She is making me out to be the bad guy. I'm so hurt and angry at her because of her refusal to communicate. Abby, what else can I do? Am I really the bad person here? -- UNCERTAIN IN PENNSYLVANIA

DEAR UNCERTAIN: Although you refuse to recognize it, this woman HAS been communicating with you. Her behavior indicates that she is nowhere as interested in you as you are in her, which should have become apparent as she became more and more distant.

You are not a bad person, and neither is she. She's just afraid to give you the bad news verbally. In cases like this, there is nothing you can do besides tell her it's apparent she isn't as invested in the relationship as you are and make a graceful exit.

DEAR ABBY: I am becoming more and more irritated with people. My fuse is short and I'm prone to bursts of anger. Today I watched another driver run a red light, and I proceeded to honk my horn, lower my window and give the guy my middle finger. (Yeah, I know it was risky, but I couldn't resist the impulse.)

I am sick of people! They are, in my opinion, self-centered, inconsiderate jerks who need to be smacked. Stupid questions also set me off. I have been snapping at my wife and kids, which is not something I intend. What can I do to get a grip on my temper and not act out the way I have been doing? Is something wrong with me? -- REALLY A NICE GUY IN MICHIGAN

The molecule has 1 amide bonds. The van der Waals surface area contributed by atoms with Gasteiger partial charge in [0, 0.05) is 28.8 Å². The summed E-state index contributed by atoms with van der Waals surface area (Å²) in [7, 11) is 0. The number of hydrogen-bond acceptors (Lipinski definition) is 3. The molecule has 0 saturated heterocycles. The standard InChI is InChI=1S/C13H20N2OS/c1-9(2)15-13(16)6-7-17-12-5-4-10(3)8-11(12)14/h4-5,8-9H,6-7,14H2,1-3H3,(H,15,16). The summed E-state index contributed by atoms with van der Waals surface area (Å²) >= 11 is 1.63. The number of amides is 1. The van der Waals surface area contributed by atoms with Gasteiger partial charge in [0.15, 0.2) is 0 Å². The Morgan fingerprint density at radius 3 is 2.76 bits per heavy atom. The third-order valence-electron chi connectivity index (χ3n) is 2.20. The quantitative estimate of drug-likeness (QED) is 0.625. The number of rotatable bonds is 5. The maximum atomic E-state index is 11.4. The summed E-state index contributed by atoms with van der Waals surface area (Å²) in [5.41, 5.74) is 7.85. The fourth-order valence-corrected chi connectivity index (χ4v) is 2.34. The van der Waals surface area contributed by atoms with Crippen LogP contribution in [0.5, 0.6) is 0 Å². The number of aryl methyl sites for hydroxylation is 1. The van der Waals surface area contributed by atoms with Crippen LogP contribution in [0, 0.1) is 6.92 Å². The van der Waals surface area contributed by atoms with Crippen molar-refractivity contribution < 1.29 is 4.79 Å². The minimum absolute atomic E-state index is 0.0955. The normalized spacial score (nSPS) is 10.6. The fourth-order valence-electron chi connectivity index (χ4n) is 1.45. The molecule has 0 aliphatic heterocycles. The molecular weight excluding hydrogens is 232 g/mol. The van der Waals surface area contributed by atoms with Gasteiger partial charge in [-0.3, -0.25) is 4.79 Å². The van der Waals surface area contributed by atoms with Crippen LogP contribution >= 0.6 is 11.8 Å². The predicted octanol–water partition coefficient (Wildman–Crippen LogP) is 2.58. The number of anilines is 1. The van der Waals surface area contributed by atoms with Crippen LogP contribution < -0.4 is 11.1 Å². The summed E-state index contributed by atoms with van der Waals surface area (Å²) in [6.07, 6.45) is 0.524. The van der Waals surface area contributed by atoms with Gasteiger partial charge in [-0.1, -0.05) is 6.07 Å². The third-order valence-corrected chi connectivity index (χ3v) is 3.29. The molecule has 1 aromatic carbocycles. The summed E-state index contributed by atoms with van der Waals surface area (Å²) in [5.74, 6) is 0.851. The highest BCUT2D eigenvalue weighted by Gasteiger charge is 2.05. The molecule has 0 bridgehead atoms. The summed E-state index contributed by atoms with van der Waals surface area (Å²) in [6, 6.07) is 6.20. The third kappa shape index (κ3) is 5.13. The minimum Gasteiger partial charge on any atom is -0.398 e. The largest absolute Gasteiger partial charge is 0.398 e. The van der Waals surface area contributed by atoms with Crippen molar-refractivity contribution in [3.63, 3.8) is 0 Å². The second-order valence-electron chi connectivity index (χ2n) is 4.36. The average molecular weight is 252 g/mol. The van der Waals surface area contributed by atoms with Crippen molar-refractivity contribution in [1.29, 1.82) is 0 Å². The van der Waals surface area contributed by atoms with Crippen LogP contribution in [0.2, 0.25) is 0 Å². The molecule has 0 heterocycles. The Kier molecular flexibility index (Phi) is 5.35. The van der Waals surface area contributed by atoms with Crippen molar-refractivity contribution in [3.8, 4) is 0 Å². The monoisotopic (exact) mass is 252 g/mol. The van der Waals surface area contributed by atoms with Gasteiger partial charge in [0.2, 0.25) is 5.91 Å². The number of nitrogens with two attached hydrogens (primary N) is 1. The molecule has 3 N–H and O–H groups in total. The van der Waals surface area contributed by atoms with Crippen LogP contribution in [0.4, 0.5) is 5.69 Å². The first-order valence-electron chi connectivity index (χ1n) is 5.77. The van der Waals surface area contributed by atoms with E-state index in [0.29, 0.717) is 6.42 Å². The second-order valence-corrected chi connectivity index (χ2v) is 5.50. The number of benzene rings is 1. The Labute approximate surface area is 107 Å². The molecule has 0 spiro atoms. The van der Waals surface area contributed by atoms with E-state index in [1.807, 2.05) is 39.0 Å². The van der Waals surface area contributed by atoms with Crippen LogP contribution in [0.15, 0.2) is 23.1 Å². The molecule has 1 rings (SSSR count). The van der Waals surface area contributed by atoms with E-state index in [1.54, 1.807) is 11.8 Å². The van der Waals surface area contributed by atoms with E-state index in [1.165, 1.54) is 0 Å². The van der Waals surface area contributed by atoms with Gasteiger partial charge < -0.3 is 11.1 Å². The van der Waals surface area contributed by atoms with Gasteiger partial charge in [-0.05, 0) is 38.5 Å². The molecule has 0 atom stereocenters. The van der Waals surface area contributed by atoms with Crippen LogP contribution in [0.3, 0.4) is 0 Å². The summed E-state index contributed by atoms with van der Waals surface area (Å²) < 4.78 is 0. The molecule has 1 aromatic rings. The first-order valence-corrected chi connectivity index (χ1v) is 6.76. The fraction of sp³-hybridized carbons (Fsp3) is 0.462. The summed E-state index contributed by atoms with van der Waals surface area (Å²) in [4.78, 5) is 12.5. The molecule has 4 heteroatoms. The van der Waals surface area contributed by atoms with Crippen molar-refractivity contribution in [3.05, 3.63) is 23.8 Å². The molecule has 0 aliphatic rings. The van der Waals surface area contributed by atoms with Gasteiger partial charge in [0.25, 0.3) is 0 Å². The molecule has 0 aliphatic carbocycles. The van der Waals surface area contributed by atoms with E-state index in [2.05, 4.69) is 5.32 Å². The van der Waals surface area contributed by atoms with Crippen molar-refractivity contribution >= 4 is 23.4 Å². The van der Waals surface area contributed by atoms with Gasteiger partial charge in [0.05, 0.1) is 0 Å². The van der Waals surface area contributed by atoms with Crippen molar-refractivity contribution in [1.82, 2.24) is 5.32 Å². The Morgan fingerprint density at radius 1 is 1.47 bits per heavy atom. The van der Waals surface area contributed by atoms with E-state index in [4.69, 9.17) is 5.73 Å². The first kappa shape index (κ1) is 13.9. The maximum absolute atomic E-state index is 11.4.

DEAR NICE GUY: Anger is a normal emotion. Everyone experiences it from time to time. But lowering one's car window, playing the horn like a musical instrument and giving other drivers the finger is not only unwise, but dangerous. These days it could get you killed. For the record, a bad mood is not a valid excuse for taking it out on someone you think has asked a stupid question. If a query is sincere, no question is "stupid."

Your loss of self-control -- if recent -- could be related to frustration or misdirected anger at something out of your control. Does experiencing these feelings mean there is something "wrong" with you? Not necessarily, as long as you find ways to manage your emotions before exploding. We are all human. We all make mistakes.

It takes self-control and maturity to react calmly instead of striking out in anger. Recognizing what is causing these negative emotions can go a long way to help you avoid taking them out on others. I sometimes wonder whether anger management should be added to school curriculums to help the next generation learn to communicate in a healthy manner, rather than simply reacting.